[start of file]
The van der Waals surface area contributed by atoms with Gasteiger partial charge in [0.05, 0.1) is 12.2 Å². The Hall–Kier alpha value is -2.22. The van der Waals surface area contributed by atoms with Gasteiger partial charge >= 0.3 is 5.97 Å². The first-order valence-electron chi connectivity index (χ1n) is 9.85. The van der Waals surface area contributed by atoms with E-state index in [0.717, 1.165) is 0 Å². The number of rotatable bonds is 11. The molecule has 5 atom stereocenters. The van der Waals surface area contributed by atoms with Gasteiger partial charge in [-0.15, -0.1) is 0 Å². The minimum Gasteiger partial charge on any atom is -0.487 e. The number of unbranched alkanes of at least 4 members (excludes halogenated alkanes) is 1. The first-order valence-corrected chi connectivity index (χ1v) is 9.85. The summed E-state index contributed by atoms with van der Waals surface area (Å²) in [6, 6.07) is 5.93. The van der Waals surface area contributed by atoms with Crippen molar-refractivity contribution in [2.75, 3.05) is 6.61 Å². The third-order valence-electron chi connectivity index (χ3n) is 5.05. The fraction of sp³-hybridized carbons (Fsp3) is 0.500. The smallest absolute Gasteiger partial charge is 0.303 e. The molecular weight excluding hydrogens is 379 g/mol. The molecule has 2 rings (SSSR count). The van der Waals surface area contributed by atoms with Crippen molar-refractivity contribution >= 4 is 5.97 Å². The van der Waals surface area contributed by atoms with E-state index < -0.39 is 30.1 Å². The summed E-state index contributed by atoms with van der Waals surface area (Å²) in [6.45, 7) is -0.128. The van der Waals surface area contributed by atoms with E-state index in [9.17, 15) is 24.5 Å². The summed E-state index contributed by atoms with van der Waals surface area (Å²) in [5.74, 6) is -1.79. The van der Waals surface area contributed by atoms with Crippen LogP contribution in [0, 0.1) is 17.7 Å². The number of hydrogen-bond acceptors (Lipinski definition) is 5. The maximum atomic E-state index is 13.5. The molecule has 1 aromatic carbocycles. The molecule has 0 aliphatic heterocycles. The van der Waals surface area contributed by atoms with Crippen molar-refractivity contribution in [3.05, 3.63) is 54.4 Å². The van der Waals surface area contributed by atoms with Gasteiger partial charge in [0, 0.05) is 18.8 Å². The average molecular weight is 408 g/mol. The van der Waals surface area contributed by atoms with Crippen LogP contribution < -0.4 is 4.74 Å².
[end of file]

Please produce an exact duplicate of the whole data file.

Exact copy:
The van der Waals surface area contributed by atoms with Gasteiger partial charge in [0.05, 0.1) is 12.2 Å². The Hall–Kier alpha value is -2.22. The van der Waals surface area contributed by atoms with Gasteiger partial charge >= 0.3 is 5.97 Å². The first-order valence-electron chi connectivity index (χ1n) is 9.85. The van der Waals surface area contributed by atoms with E-state index in [0.717, 1.165) is 0 Å². The number of rotatable bonds is 11. The molecule has 5 atom stereocenters. The van der Waals surface area contributed by atoms with Gasteiger partial charge in [-0.15, -0.1) is 0 Å². The minimum Gasteiger partial charge on any atom is -0.487 e. The number of unbranched alkanes of at least 4 members (excludes halogenated alkanes) is 1. The first-order valence-corrected chi connectivity index (χ1v) is 9.85. The summed E-state index contributed by atoms with van der Waals surface area (Å²) in [6, 6.07) is 5.93. The van der Waals surface area contributed by atoms with Crippen molar-refractivity contribution in [2.75, 3.05) is 6.61 Å². The third-order valence-electron chi connectivity index (χ3n) is 5.05. The fraction of sp³-hybridized carbons (Fsp3) is 0.500. The smallest absolute Gasteiger partial charge is 0.303 e. The molecular weight excluding hydrogens is 379 g/mol. The molecule has 2 rings (SSSR count). The van der Waals surface area contributed by atoms with Crippen molar-refractivity contribution >= 4 is 5.97 Å². The van der Waals surface area contributed by atoms with E-state index < -0.39 is 30.1 Å². The summed E-state index contributed by atoms with van der Waals surface area (Å²) in [6.45, 7) is -0.128. The van der Waals surface area contributed by atoms with E-state index in [9.17, 15) is 24.5 Å². The summed E-state index contributed by atoms with van der Waals surface area (Å²) in [5.74, 6) is -1.79. The van der Waals surface area contributed by atoms with Crippen LogP contribution in [0, 0.1) is 17.7 Å². The number of hydrogen-bond acceptors (Lipinski definition) is 5. The maximum atomic E-state index is 13.5. The molecule has 1 aromatic carbocycles. The molecule has 0 aliphatic heterocycles. The van der Waals surface area contributed by atoms with Crippen molar-refractivity contribution in [3.05, 3.63) is 54.4 Å². The van der Waals surface area contributed by atoms with Gasteiger partial charge in [0, 0.05) is 18.8 Å². The average molecular weight is 408 g/mol. The van der Waals surface area contributed by atoms with Crippen LogP contribution < -0.4 is 4.74 Å².